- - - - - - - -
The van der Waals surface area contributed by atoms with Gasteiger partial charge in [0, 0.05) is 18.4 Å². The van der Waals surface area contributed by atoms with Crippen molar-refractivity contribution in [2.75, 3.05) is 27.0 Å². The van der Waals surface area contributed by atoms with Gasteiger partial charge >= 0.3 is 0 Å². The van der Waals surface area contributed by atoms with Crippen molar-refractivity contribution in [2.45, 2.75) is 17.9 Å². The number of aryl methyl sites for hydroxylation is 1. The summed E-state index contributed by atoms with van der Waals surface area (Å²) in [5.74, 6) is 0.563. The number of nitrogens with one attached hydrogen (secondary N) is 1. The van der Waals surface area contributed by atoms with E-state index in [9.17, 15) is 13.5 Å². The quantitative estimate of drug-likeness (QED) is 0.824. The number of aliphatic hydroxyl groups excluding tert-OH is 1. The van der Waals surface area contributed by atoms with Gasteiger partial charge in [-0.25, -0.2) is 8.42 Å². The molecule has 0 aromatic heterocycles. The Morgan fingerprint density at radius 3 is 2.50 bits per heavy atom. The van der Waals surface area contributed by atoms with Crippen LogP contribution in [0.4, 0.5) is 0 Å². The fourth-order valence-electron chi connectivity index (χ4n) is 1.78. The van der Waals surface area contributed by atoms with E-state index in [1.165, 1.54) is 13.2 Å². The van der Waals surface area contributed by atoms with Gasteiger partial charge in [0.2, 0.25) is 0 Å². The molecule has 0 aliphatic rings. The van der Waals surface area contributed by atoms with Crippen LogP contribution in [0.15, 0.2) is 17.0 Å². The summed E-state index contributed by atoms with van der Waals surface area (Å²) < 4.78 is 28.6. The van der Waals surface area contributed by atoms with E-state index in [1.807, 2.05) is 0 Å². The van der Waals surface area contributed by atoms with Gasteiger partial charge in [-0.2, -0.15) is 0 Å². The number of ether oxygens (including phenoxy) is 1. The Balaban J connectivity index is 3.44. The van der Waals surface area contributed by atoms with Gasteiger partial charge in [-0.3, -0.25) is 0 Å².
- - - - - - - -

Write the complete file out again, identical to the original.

The van der Waals surface area contributed by atoms with Gasteiger partial charge in [0, 0.05) is 18.4 Å². The van der Waals surface area contributed by atoms with Crippen molar-refractivity contribution in [2.75, 3.05) is 27.0 Å². The van der Waals surface area contributed by atoms with Gasteiger partial charge >= 0.3 is 0 Å². The van der Waals surface area contributed by atoms with Crippen molar-refractivity contribution in [2.45, 2.75) is 17.9 Å². The number of aryl methyl sites for hydroxylation is 1. The summed E-state index contributed by atoms with van der Waals surface area (Å²) in [5.74, 6) is 0.563. The number of nitrogens with one attached hydrogen (secondary N) is 1. The van der Waals surface area contributed by atoms with E-state index in [9.17, 15) is 13.5 Å². The quantitative estimate of drug-likeness (QED) is 0.824. The number of aliphatic hydroxyl groups excluding tert-OH is 1. The van der Waals surface area contributed by atoms with Gasteiger partial charge in [-0.25, -0.2) is 8.42 Å². The molecule has 0 aromatic heterocycles. The Morgan fingerprint density at radius 3 is 2.50 bits per heavy atom. The van der Waals surface area contributed by atoms with Crippen LogP contribution in [0.4, 0.5) is 0 Å². The fourth-order valence-electron chi connectivity index (χ4n) is 1.78. The van der Waals surface area contributed by atoms with E-state index in [1.165, 1.54) is 13.2 Å². The van der Waals surface area contributed by atoms with Gasteiger partial charge in [0.2, 0.25) is 0 Å². The molecule has 0 aliphatic rings. The van der Waals surface area contributed by atoms with Crippen LogP contribution in [0.15, 0.2) is 17.0 Å². The summed E-state index contributed by atoms with van der Waals surface area (Å²) < 4.78 is 28.6. The van der Waals surface area contributed by atoms with E-state index in [1.807, 2.05) is 0 Å². The van der Waals surface area contributed by atoms with Gasteiger partial charge in [-0.2, -0.15) is 0 Å². The number of ether oxygens (including phenoxy) is 1. The Balaban J connectivity index is 3.44. The van der Waals surface area contributed by atoms with Gasteiger partial charge in [-0.3, -0.25) is 0 Å².